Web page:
Why would Hitler and his associates turn a blind eye to an impending terrorist attack on their national congressional building or actually assist with such a horrific deed? Because they knew what government officials have known throughout history — that during extreme national emergencies, people are most scared and thus much more willing to surrender their liberties in return for “security.” And that’s exactly what happened during the Reichstag terrorist crisis. 


The Reichstag fire gave the Nazis a pretext to arrest German communists


Communists resisted Hitler by virtue of their political principles. In January 1933, the German Communist Party (KPD) had 300,000 members. With Hitler's seizure of power, they experienced a truly relentless persecution. In the wake of the Reichstag Fire Decree, which was based on a supposed Communist threat to the state, 10,000 KPD members were arrested. 14,000 more were arrested in 1935, 11,678 in 1936, over 8,000 in 1937 and 3,800 in 1938. By 1945 over half of Germany's Communists had been imprisoned or persecuted in some way. 25,000-30,000 of them had been murdered. To be a Communist in the Third Reich was clearly a high risk decision, and yet the hopes of many sympathisers remained alive. For example, the party set up anti-Nazi propaganda presses outside Germany. As a result 1.25 million pro-Communist leaflets were seized while being smuggled into Germany in 1934. During the next year 1.65 million were seized. Goodness knows how many more must have got through!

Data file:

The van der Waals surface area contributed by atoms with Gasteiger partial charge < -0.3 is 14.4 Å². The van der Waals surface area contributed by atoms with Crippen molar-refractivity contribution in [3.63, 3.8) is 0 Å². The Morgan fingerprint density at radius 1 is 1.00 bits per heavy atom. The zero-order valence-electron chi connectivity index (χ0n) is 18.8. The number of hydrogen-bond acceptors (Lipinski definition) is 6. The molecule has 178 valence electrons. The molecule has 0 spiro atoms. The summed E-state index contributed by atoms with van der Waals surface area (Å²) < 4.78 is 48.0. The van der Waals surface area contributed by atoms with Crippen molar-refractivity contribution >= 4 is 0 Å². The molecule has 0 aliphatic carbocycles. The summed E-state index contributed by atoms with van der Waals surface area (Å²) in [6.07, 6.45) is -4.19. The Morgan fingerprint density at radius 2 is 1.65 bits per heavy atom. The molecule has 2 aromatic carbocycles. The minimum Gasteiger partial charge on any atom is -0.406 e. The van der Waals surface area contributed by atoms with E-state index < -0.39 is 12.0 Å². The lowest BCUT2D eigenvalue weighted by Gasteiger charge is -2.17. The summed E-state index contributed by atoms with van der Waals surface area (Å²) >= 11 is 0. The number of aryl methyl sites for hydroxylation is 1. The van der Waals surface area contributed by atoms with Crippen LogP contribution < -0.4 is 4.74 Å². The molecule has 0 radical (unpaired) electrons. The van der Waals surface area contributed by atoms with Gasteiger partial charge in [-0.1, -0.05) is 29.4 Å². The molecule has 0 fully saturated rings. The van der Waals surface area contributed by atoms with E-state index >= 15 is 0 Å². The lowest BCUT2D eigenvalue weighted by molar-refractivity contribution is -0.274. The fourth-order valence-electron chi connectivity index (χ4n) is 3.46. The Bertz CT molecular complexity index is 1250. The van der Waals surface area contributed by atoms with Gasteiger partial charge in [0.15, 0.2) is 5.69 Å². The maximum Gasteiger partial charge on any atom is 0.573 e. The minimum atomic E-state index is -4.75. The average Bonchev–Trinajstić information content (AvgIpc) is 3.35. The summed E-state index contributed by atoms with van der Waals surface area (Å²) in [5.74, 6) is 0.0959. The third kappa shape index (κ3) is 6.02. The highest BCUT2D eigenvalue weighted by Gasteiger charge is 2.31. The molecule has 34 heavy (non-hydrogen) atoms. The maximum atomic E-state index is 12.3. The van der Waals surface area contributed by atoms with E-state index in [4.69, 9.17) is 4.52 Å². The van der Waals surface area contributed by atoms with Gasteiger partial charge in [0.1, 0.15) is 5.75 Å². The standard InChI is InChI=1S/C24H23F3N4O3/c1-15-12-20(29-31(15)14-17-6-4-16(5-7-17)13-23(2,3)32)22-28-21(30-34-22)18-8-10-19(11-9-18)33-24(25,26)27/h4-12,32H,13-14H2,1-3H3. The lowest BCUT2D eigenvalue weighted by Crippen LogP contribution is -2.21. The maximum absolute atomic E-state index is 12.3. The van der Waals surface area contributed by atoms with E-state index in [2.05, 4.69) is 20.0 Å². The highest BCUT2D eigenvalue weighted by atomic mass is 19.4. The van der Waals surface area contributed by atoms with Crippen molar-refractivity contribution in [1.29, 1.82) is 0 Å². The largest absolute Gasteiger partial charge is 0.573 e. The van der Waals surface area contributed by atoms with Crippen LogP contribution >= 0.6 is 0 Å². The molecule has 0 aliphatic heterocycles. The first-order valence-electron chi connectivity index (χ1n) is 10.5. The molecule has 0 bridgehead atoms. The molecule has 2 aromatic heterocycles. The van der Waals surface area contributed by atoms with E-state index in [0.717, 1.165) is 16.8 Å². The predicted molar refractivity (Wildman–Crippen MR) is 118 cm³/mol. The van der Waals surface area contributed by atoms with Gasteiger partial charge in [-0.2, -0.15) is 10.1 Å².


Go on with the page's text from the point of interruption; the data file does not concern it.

The group of young Communists led by Herbert Baum was, admittedly, a special case. Since all of its members were Jewish, they faced persecution regardless of their political beliefs, but still they managed to stage one of the most ambitious anti-Nazi stunts ever carried out on German soil. In 1942 Joseph Goebbels had opened an anti-Russian exhibition in Berlin entitled ironically 'The Soviet Paradise'. On 18 May, Baum and some friends fire-bombed the exhibition. Unfortunately it seems that one of the group was a police informer and soon they were arrested. Executions followed. 

Hitler at Day of Potsdam
DAY OF POTSDAM March 21, 1933